Survival of the fittest

Survivor producer Mark Burnett has some challenges of his own to face - a court case filed by former Survivor contestant Stacey Stillman, and competition from NBC reality show Fear Factor.
February 7, 2001

No one ever said that being a Survivor was easy. However, Stacey Stillman, a contestant from CBS’ hugely popular Survivor series claims she never had a fighting chance. According to a report from USA Today, Stillman recently filed a 14-page lawsuit in San Francisco Superior Court alleging that Survivor producer Mark Burnett ‘improperly abused his relationships with the contestants’ thereby rigging the contest.’

Stillman was the third contestant voted off the Borneo island of Pulau Tiga in the original Survivor series. She accuses Burnett of persuading two of her tribe mates (Sean Kenniff and Dirk Been) to vote against her instead of 72-year-old retired Navy SEAL Rudy Boesch. Burnett’s motive, she claims, was fear of criticism if the three oldest contestants were all voted off first (63-year-old Sonja Christopher and 64-year-old B.B. Anderson preceded Stillman).

Kenniff has already publicly refuted Stillman’s claim, while Been has been mysteriously non-committal. Broadcaster CBS, which is accused in Stillman’s lawsuite of violating federal law against gameshow rigging, has issued the following statement: ‘We heard about Stacey Stillman’s allegations several months ago. They had no merit then; they have no merit now that she has packaged them into a frivolous and groundless lawsuit. Survivor has received more press and public scrutiny than any show in recent television history, and its creative integrity has remained intact throughout. We are confident that the courts, as well as Survivor viewers, will see the case as utterly without foundation.’ Burnett could not be reached for comment at press time.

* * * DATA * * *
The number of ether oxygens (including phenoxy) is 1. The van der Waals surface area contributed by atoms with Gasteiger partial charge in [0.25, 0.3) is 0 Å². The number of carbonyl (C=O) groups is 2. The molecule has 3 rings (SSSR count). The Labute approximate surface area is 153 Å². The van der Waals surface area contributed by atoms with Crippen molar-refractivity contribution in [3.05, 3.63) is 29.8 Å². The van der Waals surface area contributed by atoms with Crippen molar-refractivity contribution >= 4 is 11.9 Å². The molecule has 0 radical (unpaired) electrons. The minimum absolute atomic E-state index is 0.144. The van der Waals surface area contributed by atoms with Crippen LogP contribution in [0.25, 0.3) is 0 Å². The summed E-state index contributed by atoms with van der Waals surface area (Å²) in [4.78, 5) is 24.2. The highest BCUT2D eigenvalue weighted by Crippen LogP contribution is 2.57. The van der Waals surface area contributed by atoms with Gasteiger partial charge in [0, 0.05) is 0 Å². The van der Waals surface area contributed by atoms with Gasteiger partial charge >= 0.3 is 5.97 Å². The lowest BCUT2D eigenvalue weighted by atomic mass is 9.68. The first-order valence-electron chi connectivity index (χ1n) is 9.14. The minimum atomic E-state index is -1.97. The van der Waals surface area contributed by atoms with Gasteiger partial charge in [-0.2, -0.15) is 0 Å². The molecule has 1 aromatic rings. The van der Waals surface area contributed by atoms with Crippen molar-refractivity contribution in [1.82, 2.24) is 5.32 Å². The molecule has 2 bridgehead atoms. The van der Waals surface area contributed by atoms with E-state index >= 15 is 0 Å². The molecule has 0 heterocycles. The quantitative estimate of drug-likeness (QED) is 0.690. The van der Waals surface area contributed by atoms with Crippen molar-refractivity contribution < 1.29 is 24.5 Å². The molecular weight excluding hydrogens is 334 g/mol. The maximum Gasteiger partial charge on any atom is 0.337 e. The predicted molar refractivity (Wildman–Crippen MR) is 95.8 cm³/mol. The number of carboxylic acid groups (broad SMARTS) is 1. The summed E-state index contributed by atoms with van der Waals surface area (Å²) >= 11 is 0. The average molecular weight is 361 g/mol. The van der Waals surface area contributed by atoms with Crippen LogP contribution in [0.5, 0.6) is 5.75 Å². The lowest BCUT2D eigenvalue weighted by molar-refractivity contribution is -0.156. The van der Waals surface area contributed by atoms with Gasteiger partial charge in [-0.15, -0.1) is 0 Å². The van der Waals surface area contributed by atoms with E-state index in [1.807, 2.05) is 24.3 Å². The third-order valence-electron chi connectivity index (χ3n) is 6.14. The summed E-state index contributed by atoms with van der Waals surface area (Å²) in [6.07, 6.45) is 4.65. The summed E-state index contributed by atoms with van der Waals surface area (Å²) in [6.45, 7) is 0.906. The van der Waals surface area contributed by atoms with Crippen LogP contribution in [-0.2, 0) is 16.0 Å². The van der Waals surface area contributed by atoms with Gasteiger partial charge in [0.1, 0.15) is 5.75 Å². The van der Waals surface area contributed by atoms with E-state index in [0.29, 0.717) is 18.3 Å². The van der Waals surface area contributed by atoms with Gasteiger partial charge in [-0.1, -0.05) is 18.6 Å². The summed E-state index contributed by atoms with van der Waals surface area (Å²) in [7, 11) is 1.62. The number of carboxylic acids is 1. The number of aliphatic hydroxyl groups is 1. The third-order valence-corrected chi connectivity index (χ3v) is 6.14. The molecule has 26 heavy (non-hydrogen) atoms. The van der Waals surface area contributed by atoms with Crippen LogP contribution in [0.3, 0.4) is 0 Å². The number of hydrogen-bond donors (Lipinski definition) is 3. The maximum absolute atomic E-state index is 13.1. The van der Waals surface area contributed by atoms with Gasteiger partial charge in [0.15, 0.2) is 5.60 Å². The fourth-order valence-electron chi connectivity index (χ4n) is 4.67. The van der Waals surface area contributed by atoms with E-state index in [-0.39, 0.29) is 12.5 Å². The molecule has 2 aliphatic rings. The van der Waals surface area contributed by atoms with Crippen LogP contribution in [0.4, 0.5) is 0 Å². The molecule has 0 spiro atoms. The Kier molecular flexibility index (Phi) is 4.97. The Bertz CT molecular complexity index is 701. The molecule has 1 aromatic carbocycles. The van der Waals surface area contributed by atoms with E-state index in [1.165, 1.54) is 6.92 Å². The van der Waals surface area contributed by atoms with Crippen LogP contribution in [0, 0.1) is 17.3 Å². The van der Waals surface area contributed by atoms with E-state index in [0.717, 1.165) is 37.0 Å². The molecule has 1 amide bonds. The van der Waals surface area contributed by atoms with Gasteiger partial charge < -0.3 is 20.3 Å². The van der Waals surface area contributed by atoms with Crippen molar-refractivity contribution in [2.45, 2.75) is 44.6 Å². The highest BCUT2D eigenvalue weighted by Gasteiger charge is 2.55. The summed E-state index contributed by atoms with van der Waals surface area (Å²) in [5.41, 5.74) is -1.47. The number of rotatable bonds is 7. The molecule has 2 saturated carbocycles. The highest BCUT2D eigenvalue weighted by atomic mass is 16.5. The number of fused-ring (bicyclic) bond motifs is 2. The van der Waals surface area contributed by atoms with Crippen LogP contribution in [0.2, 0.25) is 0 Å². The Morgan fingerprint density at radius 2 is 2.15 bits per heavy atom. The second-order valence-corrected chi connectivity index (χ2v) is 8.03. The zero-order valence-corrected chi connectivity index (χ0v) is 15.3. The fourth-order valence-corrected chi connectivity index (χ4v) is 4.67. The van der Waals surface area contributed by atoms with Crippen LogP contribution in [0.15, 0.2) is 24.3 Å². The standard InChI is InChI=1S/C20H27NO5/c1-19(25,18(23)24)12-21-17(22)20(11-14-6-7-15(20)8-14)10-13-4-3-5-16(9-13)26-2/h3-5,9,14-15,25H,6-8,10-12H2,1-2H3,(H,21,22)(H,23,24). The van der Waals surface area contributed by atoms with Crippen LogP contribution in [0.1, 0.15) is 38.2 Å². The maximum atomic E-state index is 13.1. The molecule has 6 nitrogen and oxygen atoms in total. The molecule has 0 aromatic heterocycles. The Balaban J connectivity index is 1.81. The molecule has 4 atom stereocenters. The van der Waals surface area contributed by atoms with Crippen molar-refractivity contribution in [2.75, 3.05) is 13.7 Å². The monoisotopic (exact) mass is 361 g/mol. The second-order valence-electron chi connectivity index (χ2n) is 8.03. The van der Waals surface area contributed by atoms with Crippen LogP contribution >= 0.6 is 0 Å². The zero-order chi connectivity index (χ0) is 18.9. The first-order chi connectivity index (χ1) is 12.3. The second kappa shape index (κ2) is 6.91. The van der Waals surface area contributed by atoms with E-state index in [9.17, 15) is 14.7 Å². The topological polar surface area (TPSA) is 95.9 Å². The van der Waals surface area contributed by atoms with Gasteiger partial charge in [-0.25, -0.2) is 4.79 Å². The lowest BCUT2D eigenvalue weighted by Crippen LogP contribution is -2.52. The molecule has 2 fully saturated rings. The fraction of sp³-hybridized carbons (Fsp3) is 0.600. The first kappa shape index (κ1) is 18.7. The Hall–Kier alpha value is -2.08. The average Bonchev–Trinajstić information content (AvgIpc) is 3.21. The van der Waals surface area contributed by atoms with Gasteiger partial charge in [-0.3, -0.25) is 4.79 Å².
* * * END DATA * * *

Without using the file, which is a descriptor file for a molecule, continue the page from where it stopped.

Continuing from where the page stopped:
Meanwhile, NBC is busy preparing a challenger to Survivor‘s supremacy. Fear Factor is described by the peacock network as an ‘alternative series in which real people compete against themselves, extreme challenges – and each other – in the hope of taking home a cash prize of up to US$50,000 at the end of each primetime hour.’ Some of the proposed stunts for contestants include lying in a bed of snakes, and walking across a beam only six-and-a-half inches wide suspended more than 100 feet in the air. Matt Kunitz and Douglas Ross of Endemol Entertainment USA are producing the series, which is slated for a debut later in the 2001 season.

About The Author
Daniele Alcinii is a news reporter at realscreen, the leading international publisher of non-fiction film and television industry news and content. He joins the rs team with journalism experience following a stint out west with Sun Media in Edmonton's Capital Region, and communications work in Melbourne, Australia and Toronto. You can follow him on Twitter at @danielealcinii.